Serves 8-10

Preheat oven to 180 degrees Celsius


For the Seville Syrup:

Juice of 2 Seville oranges

Rind of 1: slice the rind carefully from the orange, and cut into thin slivers. Try to slice off an equal quantity of rind and pith: ie, not too much white pith in your slivers!

¾ cup Blood Orange Liqueur (I use The Wiltshire Liqueur Company) or Cointreau, if you must

¾ cup caster sugar

5 cardamom pods, slightly bashed: you just want them to release their flavours, not necessarily all of their seeds, into the syrup

For the Cake:

200g salted butter, softened

130g caster sugar

125g ground almonds

125g gluten free self raising flour (I use Dove’s)

½ tsp xanthan gum

1 tsp baking powder

4 eggs

¼ cup groundnut oil

10 cardamom pods, husks discarded and seeds ground in a pestle and mortar

¼ cup of the Seville Orange Syrup

¼ cup full cream milk

For the icing:

200g salted butter, softened

200g icing sugar, sifted

100g cream cheese

1 tsp vanilla paste

¼ cup of the Seville orange syrup

250ml double cream

To decorate:

¼ cup flaked almonds, toasted, to decorate

a handful of candied Seville peels from the syrup


To make the syrup, pop all of the ingredients into a medium sized saucepan. Bring to the boil, boil for a minute or so, and then turn down to a simmer. Simmer for 20 minutes, or until a maple syrup consistency has been reached. If you feel it is too runny, simply hike the heat up and boil for a few extra minutes until it is the desired maple syrup consistency. Remove the cardamom pods, discard, and set the syrup aside.

Cream the butter and sugar in a Kitchenaid, or similar appliance, until light and fluffy: you may be surprised at quite how long this takes: it needs to reach the “airing fat foam” stage: that is, when the butter and sugar have incorporated so much air through the beating process that the colour of the combination is almost white, and the consistency very fluffy: this should take about 6-7 minutes. Mix the ground almonds, flour, xanthan gum and baking powder together. Add ¼ of this mix to the butter and sugar, along with an egg, and beat gently. Repeat this process with the eggs and flour mixture until all is mixed in. Add the ground cardamom, oil, Seville syrup and milk and mix gently again, until all is incorporated. Divide the mixture between the two lined and buttered cake tins, level the mixture out with a spatula, and bake in a preheated oven for 35 minutes. Please check the sponges with a skewer to ensure they are properly cooked through.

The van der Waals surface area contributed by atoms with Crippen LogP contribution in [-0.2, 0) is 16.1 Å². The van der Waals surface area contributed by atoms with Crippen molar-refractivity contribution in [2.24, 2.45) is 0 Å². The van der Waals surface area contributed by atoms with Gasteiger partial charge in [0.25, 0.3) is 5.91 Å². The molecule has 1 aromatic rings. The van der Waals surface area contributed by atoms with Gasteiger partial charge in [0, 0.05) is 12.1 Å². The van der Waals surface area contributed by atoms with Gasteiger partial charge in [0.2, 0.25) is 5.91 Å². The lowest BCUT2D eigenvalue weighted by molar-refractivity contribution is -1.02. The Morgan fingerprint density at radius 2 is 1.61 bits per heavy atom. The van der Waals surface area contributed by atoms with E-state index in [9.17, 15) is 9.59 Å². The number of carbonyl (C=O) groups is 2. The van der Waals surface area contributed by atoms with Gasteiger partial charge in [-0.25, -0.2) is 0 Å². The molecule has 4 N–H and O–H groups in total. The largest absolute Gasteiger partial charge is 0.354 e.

Allow the sponges to cool for 10 minutes in the tins, before running a knife around the sponges, removing the parchment and carefully placing on wire racks to cool properly.

To make the icing, beat the butter, sifted icing sugar, vanilla paste and cream cheese in a Kitchenaid or similar appliance until smooth. Add ¼ cup of the Seville orange syrup, and beat again. Finally, whip the double cream well, and carefully fold into the icing mixture.

When the sponges have cooled, sandwich the halves together with half of the icing, and spread the other half carefully on top of the cake. Decorate with toasted almond flakes, and the candied Seville rind, if you fancy it.

Almond Cardamom Seville Cake Slice

Almond Honey Cake with Orange Syrup

Almond Honey Cake with Orange Syrup, The Plain Kitchen

When we were on the farm in South Africa, our friends the Nolans were honey farmers. I remember Pat Nolan, the dad, dressed up in his bee gear : I thought he looked like a rather sinister fencing instructor. The whole process of keeping hives, the bees, the yellow combs of honey, and the other-worldly get-up Pat wore was utterly fascinating to me. However, when visiting the Nolans, what we all looked forward to more than anything else was Di Nolan’s Honey Cake with Cream. I don’t have Di’s recipe: but I dream of her cake, warm, and drenched with honey, served with ladlefuls of lightly whipped cream. This recipe uses almonds, orange juice and orange blossom water: it produces a substantial, syruped, scented cake. Great to make at the beginning of the week, as it keeps so well. Try to serve it warm, with lots of cream.

Makes one large loaf cake

Preheat your oven to 180 degrees Celsius, and line a loaf tin with baking parchment. Make sure that the parchment comes up the long sides of the loaf tin, which will make it easier to lift the cake out of the tin after baking.


175g butter, at room temperature

90g honey

80g soft light brown sugar

150g Plain flour (I use Dove’s gluten free)

140g ground almonds

1 tsp baking powder